When we use the phrase that someone is suffering from burn-out, we generally mean we see someone who has nothing left to give. Where does this come from? That question is this issue’s topic.

Often it seems that someone who is burnt-out must be suffering from exhaustion. But let’s look closer. Ever attended an intense play-off game gone into overtime? Or witnessed the end of a marathon? Chaperoned a bunch of rowdy 7 year olds through a birthday party at the zoo? These fit the definition of exhaustion. But after some rest, those pro athletes, those runners, and those parents are back in the saddle again. We see all sorts of examples where pro athletes bodies wear out but that is not burn-out. Burn out is when we no longer expend effort because we no longer care. Our passion, like Elvis, has “left the building”. In the workplace, we encounter this all the time. The fancy term for it is low engagement. Basically people who are doing enough to get by, no fire left in the belly. Or worse, they spread their disease to others. The “actively disengaged” is the term for them and the Blanchard Company has a name for them. These are the folks who have “quit and stayed”. Yikes!

What we believe is the root is actually competence. Specifically when people perform work where they are competent, but brings them little or no satisfaction. You may have significant abilities but little personal interest. You put in energy and things get done for there is no personal return on that investment. Over time, all this competence sans passion accumulates. And eventually we have that person who may be trapped. They really should go find something else to do. Something where their heart and mind shows up on Monday morning and not just their hind-end. Their own success may have propelled them to this point. Picture the Chief Editor of the newspaper who no longer is a journalist. He is surrounded by journalists. He oversees journalists. He himself was a journalist. But he no longer “authors” anything. He edits. It is not surprising when these folks quit their jobs and head for the woods to write their novels. They want to get back to their sweet spot. Marshall Goldsmith calls it “finding ones Mojo”. The easiest example comes to us from ESPN. No pro sports team could ever succeed with low engagement. Imagine a pep talk before the big game where the coach starts with “Well I know some of you really don’t like this football stuff but I’m going to ask you to reach deep today and hopefully find some enjoyment.” How absurd. It is already a given that those sitting in the locker room are committed and completely engaged in their profession. The coach’s advice will be about maintaining focus. About thinking about the opponent. About digging deep if they are underdogs. But never is it about “I hope you like this stuff”. So we caution you to watch for this in your own life. Your competence may get you rewarded and accepted. But without your own personal joy coming along with it, there will be a void building between your job and your passion. Then down the road, maybe months or even years, you will find yourself looking across a chasm of dissatisfaction. And potentially in the ranks of the low engaged folks. Fight against this. Mine for your passion in your vocation and if it is missing, start a fresh quest to regain it. Job rotation, shift in assignment, special projects, something that lights the fire again. And keeps the flames fanned. Embrace exhaustion if it comes from giving it all away and leaving it on the field. That is actually a positive sign of full on passion and commitment. The committed give it all away. The disengaged want to save some for the weekend….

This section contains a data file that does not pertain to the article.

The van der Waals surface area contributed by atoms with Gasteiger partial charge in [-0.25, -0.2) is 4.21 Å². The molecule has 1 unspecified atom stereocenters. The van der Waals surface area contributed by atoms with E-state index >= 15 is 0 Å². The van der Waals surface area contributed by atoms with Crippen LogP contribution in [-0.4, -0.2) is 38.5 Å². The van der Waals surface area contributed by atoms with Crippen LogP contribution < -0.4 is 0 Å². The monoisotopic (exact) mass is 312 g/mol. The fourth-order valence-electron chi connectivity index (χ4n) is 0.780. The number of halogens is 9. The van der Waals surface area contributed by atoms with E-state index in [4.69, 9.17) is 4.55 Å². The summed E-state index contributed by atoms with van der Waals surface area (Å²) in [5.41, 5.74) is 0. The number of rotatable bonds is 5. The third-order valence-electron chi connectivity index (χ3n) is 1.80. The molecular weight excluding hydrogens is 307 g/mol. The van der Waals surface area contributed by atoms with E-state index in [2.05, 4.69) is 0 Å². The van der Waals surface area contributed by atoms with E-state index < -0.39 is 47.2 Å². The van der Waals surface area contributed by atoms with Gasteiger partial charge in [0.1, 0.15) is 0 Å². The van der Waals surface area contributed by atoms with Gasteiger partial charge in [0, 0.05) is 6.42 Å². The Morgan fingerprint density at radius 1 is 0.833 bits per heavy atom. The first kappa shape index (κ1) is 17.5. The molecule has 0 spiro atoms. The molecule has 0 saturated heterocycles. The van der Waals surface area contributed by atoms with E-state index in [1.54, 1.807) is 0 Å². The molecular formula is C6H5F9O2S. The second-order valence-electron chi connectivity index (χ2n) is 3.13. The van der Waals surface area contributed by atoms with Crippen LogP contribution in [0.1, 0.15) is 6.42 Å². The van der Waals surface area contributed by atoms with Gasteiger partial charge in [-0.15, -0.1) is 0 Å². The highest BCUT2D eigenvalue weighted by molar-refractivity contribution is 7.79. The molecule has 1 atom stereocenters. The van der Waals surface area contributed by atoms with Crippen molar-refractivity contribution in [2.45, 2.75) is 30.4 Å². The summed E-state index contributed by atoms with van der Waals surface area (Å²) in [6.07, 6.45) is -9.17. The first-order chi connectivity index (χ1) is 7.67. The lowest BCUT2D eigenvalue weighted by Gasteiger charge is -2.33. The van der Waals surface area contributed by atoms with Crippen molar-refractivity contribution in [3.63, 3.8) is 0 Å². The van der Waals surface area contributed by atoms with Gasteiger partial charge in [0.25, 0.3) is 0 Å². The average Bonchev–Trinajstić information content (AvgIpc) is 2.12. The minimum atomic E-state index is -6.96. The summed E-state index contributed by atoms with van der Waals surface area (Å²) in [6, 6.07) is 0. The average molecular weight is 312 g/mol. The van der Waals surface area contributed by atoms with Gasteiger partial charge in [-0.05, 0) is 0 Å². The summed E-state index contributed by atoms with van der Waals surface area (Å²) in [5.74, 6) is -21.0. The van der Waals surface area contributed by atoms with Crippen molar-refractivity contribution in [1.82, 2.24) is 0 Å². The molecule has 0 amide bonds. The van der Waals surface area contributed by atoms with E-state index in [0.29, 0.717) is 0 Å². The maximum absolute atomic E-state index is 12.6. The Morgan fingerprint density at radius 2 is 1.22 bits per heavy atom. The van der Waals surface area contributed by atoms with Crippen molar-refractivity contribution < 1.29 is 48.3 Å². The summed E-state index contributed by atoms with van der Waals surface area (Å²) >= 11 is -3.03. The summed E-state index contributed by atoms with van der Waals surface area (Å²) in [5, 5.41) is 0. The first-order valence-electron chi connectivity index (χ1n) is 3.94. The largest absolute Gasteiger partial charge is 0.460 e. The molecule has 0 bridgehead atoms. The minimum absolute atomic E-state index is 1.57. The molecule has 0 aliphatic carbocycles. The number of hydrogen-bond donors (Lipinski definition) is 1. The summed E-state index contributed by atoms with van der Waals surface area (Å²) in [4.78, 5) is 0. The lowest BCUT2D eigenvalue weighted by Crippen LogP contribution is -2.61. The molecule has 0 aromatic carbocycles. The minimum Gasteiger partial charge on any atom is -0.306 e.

Guard against burn out in yourself and those you lead. What might that look like next week?

Keeping you sharp. The Whetstone.